BECKET — The popular New York-based Cedar Lake Contemporary Ballet, which returns to Jacob’s Pillow this week, is on the cusp of its 10th birthday, and — the hiccup caused by the recent departure of its artistic director aside — the relatively young company is maturing nicely, looking like a bright ship on the horizon of dance.
Cedar Lake’s popularity has everything to do with its roster of technically strong, stylistically malleable dancers, and its formidable repertoire of works by A-list choreographers. This, however, requires a good deal of money, a reminder that Nancy Laurie, an heir of the Walmart empire, founded the troupe.
But money can’t dance, and true art doesn’t lie: This company is the real deal.
One of Cedar Lake’s most refreshing traits is the dancers’ considerable affability. With “Tuplet,” choreographer Alexander Ekman mines these personalities in an exploration of how rhythm serves both as a driver of dance and as a highly individual inner muse. The six performers groove to their own beat — air-drumming and air-conducting; whispering, chanting, sometimes shouting; slapping their thighs or abdomens — and when they break out and dance, the movement is athletic and percussive, sometimes in unison but mostly defending Ekman’s pleasing argument that we all got rhythm, and we can attune ourselves to hearing it as harmony, rather than cacophony.
Jo Stromgren’s “Necessity, Again” celebrates purposeful dissonance, riffing on Jacques Derrida’s theories of deconstruction. Props, (clotheslines, a table and chair, and loads of paper, sheets that are constantly flung about) rather than illustrating a narrative, instead add to the atmosphere of exuberant irrationality. I think the mayhem could go further — a dance that proposes to take us on a plunge needn’t occasionally look before it leaps — but when Stromgren releases the cast of 10 into pure dance, the images are fantastically beautiful. A woman is lifted way up, repeatedly, impossibly soft and quiet, conjuring the poetic flight of a butterfly. In one lovely section, the group clusters and moves as a unit that, as its individual members begin to undulate in a slight canon, resembles a jellyfish, its whispery tentacles trailing hauntingly in space.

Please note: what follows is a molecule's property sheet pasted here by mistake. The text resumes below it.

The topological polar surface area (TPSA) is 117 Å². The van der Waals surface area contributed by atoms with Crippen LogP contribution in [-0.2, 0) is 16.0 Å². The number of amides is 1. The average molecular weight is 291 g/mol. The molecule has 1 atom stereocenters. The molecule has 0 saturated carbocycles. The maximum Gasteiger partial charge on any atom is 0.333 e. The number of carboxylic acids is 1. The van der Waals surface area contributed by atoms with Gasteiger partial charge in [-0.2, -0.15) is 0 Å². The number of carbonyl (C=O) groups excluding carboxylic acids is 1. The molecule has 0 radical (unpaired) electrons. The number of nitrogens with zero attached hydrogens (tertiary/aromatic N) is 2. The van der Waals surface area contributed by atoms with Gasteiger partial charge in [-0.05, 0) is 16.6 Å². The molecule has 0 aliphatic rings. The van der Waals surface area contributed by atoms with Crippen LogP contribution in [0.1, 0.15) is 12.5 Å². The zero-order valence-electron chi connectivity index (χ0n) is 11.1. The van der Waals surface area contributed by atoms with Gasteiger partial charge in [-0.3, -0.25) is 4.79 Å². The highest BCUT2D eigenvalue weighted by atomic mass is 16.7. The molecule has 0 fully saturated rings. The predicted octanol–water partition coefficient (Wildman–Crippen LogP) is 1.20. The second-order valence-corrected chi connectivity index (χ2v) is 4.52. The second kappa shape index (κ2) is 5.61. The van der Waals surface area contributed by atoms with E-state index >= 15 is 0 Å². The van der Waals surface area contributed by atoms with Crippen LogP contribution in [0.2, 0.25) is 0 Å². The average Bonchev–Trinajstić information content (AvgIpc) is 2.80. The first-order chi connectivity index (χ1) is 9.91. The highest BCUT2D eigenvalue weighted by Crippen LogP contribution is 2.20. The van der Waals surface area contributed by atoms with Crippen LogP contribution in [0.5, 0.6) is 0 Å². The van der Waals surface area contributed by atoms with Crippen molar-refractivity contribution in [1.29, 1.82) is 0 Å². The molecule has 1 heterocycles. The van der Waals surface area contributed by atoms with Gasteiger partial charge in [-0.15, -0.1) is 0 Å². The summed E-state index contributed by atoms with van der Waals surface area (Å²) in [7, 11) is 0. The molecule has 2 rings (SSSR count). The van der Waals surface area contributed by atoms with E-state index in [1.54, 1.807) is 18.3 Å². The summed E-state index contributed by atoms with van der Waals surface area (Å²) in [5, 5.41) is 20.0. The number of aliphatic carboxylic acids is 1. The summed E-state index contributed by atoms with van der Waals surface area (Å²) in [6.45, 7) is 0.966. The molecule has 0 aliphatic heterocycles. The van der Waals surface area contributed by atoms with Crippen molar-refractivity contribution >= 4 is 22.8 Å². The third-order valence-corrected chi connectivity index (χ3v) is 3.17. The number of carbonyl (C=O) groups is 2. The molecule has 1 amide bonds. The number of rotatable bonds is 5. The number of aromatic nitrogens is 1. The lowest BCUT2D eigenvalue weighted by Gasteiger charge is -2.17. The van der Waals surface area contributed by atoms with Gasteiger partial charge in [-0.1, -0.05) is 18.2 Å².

“Necessity, Again” does strike one painful — and, to me, wrong note — in a scene that suggests a gang rape of a semi-conscious woman. The movement here is also soft, also lovely, but the aftertaste is bitter, ill suited to this particular piece.
Indeed, Crystal Pite’s “Grace Engine” is the strongest of the three on this program, and as it happens, it’s rather dark, both literally and metaphorically. It’s also probably the least “accessible” dance: Pite isn’t one for tidy happy endings, for easily identifiable stopping or starting points. All the better. Set to a somber, often ominous score by Owen Belton, the dance explores familiar Pite terrain — the often lonely struggle of human existence — through the lens of her trademark movement. (Sometimes it seems to me that her dances are just one long undulation, restless but luxuriously precise, her dancers rolling on the ground, upright, or aloft, ceaseless yet quiet, like tall trees stirring by the road.)
Pite always shows us a glimmer of humanity, a rope thrown to keep her characters from drowning with the weight of the world. Near the beginning of “Grace Engine,” a woman opens her mouth in a silent chasm of a scream: The intensity of it ripples into the other dancers, arching them back and pushing them away from her; at the end, the woman screams again, but now another steps forward to absorb some of the pain, offering solace, legitimacy, and, finally hope. The dance ends enigmatically, but this note of grace is loud and clear.